The Press Council has considered a complaint by Diane Frola about two articles in The Sun-Herald on 9 and 16 February 2014 respectively. The first was headed “Nine battles to keep telemovie on the air” in print and “Channel Nine battles to keep Schapelle Corby telemovie on air” online. The second was headed “Corby a magnet for conspiracy theorists” in print and “Schapelle Corby a magnet for conspiracy theorists” online.
The first article said Ms Frola “has her own page” on a website run by supporters of Ms Corby called The Expendable Project and “has uploaded videos” to the site. The second article said she and another named person were a “global collaboration” behind the website and claim to have exposed a conspiracy involving the Australian and Indonesian governments, media and others. It said she is a ‘hanger-on’, “Queensland UFO fanatic, anti-vaccine crusader, fluoride sceptic and conspiracy theorist”, “the UFO lady” who has “a career... publishing… conspiracy theories”, and “the editor of the magazine Hard Evidence, which deals with… the paranormal, crop circles, alien abductions and ‘government conspiracies’”.
Ms Frola complained that the articles were inaccurate and misleading in stating or implying she had a strong relationship with the Expendable Project website. She said she did not have a page on it, did not have access to upload videos to the site and was not in a “global collaboration” behind it. She claimed the descriptions of her as a “fanatic” and “conspiracy theorist” were inaccurate and unfair, as was the implication that her involvement with the magazine meant she necessarily believed assertions in it. She said the publication’s email to her before the articles appeared did not ask any specific questions about matters subsequently included in them. She said she replied that she would not answer questions. She also complained that the publication had not complied with her subsequent requests for a retraction.
The publication responded by saying the website had a specific page for videos posted by her. It said an interview on the website describes her as part of an international group involved in a movie based on the website, and the link to the interview describes it as Ms Frola discussing “her documentary The Expendable Project." It said she promoted the website from her Facebook page and included its address on her Twitter account. It said donations to The Expendable Project were collected through an account linked to her email address. However, she told the Council this only occurred while she was seeking donations to pay for a transcript of court proceedings she had attended with Schapelle Corby’s sister.
The publication also said her interest in UFOs was mentioned in her own online biography and confirmed by her editing the magazine Hard Evidence. It said a posting by her had accused the Australian Federal Police of "suppressing" information about Schapelle Corby.
The publication said before the first article appeared it sent questions to an email address provided by her, made many attempts to chase up a reply, and just before publication received a message that she was “unable to assist”. It said subsequent comments on Facebook suggested she never had any intention of responding. It also said before the second article was published, its correspondent happened to meet her but she declined his request to comment.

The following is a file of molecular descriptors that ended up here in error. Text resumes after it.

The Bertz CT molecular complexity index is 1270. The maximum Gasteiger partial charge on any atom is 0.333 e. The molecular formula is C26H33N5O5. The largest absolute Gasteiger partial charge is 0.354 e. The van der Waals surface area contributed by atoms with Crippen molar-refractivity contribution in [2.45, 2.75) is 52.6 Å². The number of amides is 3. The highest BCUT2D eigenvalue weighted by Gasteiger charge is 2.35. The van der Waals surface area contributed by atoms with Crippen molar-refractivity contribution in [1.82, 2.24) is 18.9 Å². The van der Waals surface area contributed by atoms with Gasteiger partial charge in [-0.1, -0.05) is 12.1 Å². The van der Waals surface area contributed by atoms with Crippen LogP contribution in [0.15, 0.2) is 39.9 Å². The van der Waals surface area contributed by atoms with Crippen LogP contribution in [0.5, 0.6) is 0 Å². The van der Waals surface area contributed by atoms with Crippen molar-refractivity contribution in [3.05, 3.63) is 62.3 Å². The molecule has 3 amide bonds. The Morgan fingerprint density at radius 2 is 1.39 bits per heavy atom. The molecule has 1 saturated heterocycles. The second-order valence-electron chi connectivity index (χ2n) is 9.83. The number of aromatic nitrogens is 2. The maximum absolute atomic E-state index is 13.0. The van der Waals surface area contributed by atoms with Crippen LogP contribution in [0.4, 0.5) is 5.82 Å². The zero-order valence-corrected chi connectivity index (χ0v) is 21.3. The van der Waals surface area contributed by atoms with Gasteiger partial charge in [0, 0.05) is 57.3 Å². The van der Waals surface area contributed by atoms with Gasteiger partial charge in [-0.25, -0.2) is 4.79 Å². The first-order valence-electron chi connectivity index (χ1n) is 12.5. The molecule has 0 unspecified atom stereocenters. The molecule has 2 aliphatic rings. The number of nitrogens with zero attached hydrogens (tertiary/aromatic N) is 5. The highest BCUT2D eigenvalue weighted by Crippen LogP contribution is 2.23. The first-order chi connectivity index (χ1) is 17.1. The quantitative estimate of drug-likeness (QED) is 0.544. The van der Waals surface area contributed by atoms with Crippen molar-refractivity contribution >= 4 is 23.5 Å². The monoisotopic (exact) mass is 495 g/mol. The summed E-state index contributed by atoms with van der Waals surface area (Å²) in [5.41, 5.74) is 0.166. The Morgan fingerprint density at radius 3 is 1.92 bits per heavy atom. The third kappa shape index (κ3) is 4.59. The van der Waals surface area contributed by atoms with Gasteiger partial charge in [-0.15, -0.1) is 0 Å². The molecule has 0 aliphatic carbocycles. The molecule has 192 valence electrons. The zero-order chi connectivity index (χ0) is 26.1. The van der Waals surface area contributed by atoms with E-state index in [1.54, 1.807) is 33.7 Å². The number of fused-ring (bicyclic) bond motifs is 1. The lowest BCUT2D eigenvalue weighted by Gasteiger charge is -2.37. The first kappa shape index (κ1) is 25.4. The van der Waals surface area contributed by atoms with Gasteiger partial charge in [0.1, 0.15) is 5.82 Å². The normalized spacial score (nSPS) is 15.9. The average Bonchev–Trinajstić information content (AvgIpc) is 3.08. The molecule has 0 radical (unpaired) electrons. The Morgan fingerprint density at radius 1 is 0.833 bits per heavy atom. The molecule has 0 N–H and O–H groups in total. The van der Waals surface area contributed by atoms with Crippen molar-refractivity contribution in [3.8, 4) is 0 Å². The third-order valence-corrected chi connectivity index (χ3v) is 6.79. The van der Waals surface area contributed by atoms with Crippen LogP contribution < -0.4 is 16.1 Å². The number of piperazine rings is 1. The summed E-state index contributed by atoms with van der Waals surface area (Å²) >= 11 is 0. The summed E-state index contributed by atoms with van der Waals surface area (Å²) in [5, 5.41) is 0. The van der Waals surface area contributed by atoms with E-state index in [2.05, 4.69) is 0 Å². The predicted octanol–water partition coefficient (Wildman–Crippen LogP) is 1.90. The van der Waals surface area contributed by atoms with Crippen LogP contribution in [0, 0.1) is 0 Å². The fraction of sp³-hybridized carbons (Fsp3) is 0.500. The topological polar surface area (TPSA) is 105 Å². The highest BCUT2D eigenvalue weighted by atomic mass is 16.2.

The Council’s Standards of Practice require publications to take reasonable care to ensure accuracy, fairness and balance. The Council considers there were sufficient grounds for asserting Ms Frola had a close link to the website and the project, especially as she had refused the prior opportunity to comment. It also considers that, especially in light of that refusal, the publication did not fail to take reasonable steps to ensure fairness in its other statements about her interests and beliefs. The Council has not been provided with any evidence which was sufficiently decisive to require that a correction be published.
Accordingly, the complaint against the publication is not upheld. In arriving at this conclusion, the Council is not stating a firm view as to whether the publication’s statements about Ms Frola were accurate. The relevant Standard requires only that reasonable steps were taken to ensure accuracy.
Relevant Council Standards (not required for publication):
This adjudication applies the following Standards of Practice of the Council which were applicable at the time the material was published:
General Principle 1: “Publications should take reasonable steps to ensure reports are accurate, fair and balanced”.
General Principle 2: “Where it is established that a serious inaccuracy has been published, a publication should promptly correct the error, giving the correction due prominence”.
General Principle 3: “Where individuals or groups are a major focus of news reports or commentary, the publication should ensure fairness and balance in the original article. Failing that, it should provide a reasonable and swift opportunity for a balancing response in an appropriate section of the publication”.
Notes (not required for publication):
Ms Frola complained that the caption on a video linked to the online version of the second article inaccurately said she was the wife of the other person shown in it. After the Council notified this complaint to the publication, the error was promptly corrected. In the particular circumstances of this matter, the Council considered the publication’s conduct breached the Standards of Practice but was not sufficiently serious to require the complaint on this ground be upheld.